"I've thought of it," I said. "Don't think I haven't."
"Where do I find one?" I said.
"You've found one," he said.
"You're crazy," I said.
"That's right," he said. "I've been in and out of mental institutions all my life. That makes my services all the more appealing. If I were ever to testify against you, your lawyer would have no trouble establishing that I was a well-known nut, and a convicted felon besides."
"What was the felony?" I said.
"A little thing -- practicing medicine without a license," he said.
"Not murder then?" I said.
"No," he said, "but that doesn't mean I haven't murdered. As a matter of fact, I murdered almost everyone who had anything to do with convicting me of practicing medicine without a license." He looked at the ceiling, did some mental arithmetic. "Twenty-two, twenty-three people -- maybe more," he said. "Maybe more. I've killed them over a period of years, and I haven't read the papers every single day."
"You black out when you kill, do you," I said, "and wake up the next morning, and read that you've struck again?"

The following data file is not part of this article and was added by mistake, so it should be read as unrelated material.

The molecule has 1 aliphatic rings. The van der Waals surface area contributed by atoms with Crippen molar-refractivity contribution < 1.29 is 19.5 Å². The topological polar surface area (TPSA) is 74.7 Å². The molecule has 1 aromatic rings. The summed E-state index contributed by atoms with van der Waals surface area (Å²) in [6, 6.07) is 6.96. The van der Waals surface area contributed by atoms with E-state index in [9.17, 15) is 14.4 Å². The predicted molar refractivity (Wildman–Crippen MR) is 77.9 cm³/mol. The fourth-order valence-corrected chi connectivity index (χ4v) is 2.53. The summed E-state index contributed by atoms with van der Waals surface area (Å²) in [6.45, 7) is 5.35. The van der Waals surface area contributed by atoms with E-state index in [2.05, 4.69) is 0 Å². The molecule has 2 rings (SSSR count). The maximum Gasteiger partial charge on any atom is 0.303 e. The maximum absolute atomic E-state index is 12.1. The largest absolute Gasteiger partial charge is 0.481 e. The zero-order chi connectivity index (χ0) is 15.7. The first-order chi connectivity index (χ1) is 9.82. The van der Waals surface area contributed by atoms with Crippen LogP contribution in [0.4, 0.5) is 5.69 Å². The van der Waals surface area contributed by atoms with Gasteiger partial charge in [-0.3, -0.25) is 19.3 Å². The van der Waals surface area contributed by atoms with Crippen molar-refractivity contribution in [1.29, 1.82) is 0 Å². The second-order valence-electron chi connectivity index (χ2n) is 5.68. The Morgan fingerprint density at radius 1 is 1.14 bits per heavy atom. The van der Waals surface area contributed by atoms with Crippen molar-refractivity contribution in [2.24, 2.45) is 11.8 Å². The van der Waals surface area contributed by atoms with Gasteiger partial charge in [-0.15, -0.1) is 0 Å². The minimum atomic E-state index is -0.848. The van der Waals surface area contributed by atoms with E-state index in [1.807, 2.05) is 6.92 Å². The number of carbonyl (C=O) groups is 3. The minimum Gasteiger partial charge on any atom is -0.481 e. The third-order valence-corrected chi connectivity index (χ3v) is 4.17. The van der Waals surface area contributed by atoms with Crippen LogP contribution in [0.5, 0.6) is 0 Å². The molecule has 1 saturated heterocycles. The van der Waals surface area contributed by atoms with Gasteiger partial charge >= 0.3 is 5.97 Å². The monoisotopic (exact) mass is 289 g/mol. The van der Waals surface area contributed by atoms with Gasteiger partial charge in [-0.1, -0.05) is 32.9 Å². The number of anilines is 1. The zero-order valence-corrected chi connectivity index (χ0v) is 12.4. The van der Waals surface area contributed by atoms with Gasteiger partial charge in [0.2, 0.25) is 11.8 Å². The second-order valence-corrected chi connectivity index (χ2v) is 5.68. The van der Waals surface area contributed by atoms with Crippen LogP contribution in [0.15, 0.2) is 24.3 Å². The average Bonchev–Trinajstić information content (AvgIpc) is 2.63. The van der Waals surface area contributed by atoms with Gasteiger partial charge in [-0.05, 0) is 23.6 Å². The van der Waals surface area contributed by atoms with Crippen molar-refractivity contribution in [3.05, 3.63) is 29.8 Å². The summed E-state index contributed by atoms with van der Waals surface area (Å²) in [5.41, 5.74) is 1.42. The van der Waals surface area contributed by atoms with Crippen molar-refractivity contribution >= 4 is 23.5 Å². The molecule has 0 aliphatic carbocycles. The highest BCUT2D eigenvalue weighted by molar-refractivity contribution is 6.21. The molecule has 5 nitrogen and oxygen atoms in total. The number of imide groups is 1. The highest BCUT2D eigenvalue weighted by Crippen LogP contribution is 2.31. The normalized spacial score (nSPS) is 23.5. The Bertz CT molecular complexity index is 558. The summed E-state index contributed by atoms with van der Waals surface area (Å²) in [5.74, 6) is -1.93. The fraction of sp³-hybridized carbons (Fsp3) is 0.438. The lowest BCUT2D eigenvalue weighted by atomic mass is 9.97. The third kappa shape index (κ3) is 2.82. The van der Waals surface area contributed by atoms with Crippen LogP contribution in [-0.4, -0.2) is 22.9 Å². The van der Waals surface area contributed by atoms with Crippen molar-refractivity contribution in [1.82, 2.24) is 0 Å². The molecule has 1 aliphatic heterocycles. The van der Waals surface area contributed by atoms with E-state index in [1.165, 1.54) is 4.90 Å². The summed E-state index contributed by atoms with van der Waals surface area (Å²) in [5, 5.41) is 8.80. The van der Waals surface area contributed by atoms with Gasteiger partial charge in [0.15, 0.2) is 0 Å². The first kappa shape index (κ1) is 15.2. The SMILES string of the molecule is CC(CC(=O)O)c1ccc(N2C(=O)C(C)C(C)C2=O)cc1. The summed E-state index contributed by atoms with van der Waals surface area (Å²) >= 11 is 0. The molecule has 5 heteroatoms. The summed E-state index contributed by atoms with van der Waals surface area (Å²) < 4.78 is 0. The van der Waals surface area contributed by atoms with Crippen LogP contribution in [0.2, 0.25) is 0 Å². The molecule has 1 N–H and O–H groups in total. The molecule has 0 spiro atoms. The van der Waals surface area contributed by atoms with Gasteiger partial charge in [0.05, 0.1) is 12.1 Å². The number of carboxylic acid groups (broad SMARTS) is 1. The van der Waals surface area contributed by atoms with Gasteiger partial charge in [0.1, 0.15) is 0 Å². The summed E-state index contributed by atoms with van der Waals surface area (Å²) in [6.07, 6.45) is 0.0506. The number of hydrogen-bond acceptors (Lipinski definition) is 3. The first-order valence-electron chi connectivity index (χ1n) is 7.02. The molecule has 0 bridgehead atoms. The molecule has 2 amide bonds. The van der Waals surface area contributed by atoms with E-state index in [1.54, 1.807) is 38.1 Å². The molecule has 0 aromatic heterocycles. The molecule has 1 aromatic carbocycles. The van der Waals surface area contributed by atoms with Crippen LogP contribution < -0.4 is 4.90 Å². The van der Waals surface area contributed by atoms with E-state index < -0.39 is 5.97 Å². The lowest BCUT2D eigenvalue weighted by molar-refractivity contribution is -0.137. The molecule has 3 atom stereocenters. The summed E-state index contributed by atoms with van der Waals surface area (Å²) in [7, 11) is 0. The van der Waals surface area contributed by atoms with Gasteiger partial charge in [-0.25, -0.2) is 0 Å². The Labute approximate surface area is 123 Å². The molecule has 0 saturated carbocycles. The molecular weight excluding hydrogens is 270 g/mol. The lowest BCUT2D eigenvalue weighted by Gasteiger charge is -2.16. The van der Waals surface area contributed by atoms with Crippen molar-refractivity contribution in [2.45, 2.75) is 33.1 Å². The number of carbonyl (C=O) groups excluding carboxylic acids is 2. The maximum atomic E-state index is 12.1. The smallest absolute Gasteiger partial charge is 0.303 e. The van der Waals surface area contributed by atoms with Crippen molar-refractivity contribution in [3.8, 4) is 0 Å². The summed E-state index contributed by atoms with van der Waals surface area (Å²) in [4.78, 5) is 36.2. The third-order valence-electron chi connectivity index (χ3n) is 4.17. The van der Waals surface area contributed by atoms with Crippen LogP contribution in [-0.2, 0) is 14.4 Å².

"No, no, no, no, no," he said. "No, no, no, no, no. I killed many of those people while I was cozily tucked away in prison. You see," he said, "I use the cat-over-the-wall technique, a technique I recommend to you."
"This is a new technique?" I said.
"I like to think that it is," he said. He shook his head. "But it's so obvious, I can't believe that I was the first to think of it. After all, murdering's an old, old trade."
"You use a cat?" I said.
"Only as an analogy," he said. "You see," he said, "a very interesting legal question is raised when a man, for one reason or another, throws a cat over a wall. If the cat lands on a person, claws his eyes out, is the cat thrower responsible?"
"Certainly," I said.
"Good," he said. "Now then -- if the cat lands on nobody, but claws someone 10 minutes after being thrown, is the cat thrower responsible?"